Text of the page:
Us and Them


I am at the entrance of the pagoda of Gangaramaya in Colombo.  As in the the pagoda compound everybody is walking barefoot, I take off my shoes and walk towards an old man sitting a table. Old style, black framed glasses. He sits at a table and issues tickets to foreign tourists. ‘100 Rupies, sir’ he says and opens the receipts book to issue mine. I put my shoes in a plastic basket and pay. I walk towards the main temple. The bajaj driver who brought me here offers to be my guide.   He shows me into the main temple touching the big wooden doors and saying how nice the carvings are. In the main hall we stand in front of a huge Buddha, maybe five meters high. Legs folded in the  lotus position,  The left hand resting on one knee, the palm of the right hand facing the world world. The Buddha wears a very strong orange robe. His skin is really pink and the lips are very red. He looks as peaceful always. Just in front of the the statue a table covered with jasmine flowers, a bowl with water, few glasses with tea. Offer to the Buddha. My guide touches the table and then bring his palms to his forehead as a salute. The face of Buddha is rounder that in in statues I saw in Cambodia, Laos, or Thailand. Though all countries share the same Theravada Buddhism.

I look around me. There are smaller Buddha statues all around the room on tables, in corners, on the floor. All colorful. All with the same peaceful expression. Some oil lamps burn slowly their greasy liquid. They see to want to take their time in burning out.

The wooden ceiling has a huge mandala. On the walls images of Buddha’s life. They remind me of the same images I saw in Cambodian pagodas. More dilapidated or simple than here, but nevertheless depicting Buddha as a pilgrim, Buddha under the body tree, the Buddha protected from the rain by the naga.

We leave the main hall and walk around the temple. At the right corner there is a large body tree that emerges from though the ceiling of one of a side building. We walk up to the terrace where the trunk of the body tree is surrounded by a metal fence. Two young women wit on tiny chairs holding small book, chanting softly in a whisper in the direction of the tree. A man walks around the tree. He holds a metal bowl with water. He chants in an hypnotic rhythm, and throws drops of water on the tree trunk. A woman has just empties a similar bowl of water and rises it to her forehead while standing in front of the body tree, her eyes are closed.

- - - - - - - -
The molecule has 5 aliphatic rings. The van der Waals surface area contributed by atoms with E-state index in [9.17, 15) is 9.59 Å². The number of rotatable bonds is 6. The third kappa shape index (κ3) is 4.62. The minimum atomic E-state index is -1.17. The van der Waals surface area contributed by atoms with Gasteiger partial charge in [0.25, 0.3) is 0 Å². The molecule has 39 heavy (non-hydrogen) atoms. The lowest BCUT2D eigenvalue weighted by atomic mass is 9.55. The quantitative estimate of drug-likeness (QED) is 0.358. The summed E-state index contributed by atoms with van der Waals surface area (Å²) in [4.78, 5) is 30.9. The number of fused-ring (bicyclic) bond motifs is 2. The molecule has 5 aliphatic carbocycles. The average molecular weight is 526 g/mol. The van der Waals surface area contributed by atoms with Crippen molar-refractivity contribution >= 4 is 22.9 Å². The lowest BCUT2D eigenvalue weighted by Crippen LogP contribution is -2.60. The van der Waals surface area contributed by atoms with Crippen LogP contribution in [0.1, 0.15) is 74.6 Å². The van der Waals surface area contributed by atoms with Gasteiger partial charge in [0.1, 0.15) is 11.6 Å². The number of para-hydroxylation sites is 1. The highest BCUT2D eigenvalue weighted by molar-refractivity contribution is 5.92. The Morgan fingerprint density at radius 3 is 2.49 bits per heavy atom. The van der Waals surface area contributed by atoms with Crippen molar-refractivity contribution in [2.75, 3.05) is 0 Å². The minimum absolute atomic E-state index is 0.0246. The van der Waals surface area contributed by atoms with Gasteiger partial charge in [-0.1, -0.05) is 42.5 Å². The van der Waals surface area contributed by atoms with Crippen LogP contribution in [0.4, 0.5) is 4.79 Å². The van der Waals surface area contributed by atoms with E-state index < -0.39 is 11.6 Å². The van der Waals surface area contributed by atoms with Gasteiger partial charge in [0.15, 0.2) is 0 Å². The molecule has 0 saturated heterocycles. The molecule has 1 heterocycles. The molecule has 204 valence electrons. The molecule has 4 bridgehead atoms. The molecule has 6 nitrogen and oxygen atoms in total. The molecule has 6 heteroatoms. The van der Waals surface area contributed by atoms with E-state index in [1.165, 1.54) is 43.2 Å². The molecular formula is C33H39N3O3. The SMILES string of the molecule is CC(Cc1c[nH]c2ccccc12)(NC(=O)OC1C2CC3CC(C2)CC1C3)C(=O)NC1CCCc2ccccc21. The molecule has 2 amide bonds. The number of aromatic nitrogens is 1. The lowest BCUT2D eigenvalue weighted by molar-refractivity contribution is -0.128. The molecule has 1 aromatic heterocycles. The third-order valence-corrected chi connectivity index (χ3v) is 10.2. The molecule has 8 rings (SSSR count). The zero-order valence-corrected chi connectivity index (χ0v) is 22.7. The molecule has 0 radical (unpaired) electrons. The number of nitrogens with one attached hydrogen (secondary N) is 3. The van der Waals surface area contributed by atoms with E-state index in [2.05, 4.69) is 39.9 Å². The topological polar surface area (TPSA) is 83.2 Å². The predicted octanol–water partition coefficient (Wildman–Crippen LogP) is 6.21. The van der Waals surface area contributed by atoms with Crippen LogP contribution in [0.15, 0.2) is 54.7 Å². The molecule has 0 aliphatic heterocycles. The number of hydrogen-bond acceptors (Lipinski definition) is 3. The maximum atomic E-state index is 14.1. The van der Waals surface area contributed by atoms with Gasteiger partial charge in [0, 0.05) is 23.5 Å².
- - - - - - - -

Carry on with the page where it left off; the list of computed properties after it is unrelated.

How peaceful is this place.

We enter a small museum which holds a collection of hundreds of Buddha images. They all seem gift by visitors and pilgrims. Outside, in a corner of the yard,  an instructor is teaching to a  young elephant is how to stop, walk, turn right and left at his orders. The elephant is young and has large white eyes that give him a worried expression. But he seems more curious than worried and moves around to sniff furniture and the people who observe.

We are leaving. I turn to look once more the huge body tree. I remember the man walking around it in endless circles, his chanting. My mind goes to to two weeks ago when I was in Phnom Penh. One late afternoon I went  playing with my daughters in the compound of Wat Lanka, near the  Independent monument. A similar atmosphere than here besides the elephant. The same young monks in their orange ropes. The same softened noise of the city around the temple.

Few days after Phnom Penh, were stayed for one day in Manila and went to visit Intramuros, the old citadel. There we visited St. Augustin, the oldest church in the Philippines, built for the first time in 1607. We entered the church though the heavy and dark wooden door.  Inside the light coloured columns, a lot of golden decorations, the statues of various saints glancing up to the sky, with wounds in their hands or on their bodies. Suffering. More suffering in the museum in the cloister. Heavy and dark wooden furniture. Large paintings of battles, killing of saints and heavily armoured Spanish soldiers landing on the beaches of the Philippines meeting half naked natives.

As I pass the gate of the pagoda of Gangaramaya here in Colombo, I think about the influence that the images of all those of suffering saints who were once human beings, Jesus on the cross, his mother assisting to the crucifixion of her own son, those soldiers, have had across centuries on our Western society. How much suffering, killing, occupation have they justified as well. All that suffering and violence.

What a contrast with the images of the life of Buddha in this pagoda. The Body Tree, its green pointed leaves. The people chanting around to it. The statue of Buddha, one finger pointing to the Earth. While the bajaj starts to bring me back to the hotel, I think that all this maybe explains why Buddhism never had missionaries.

Colombo, March 2010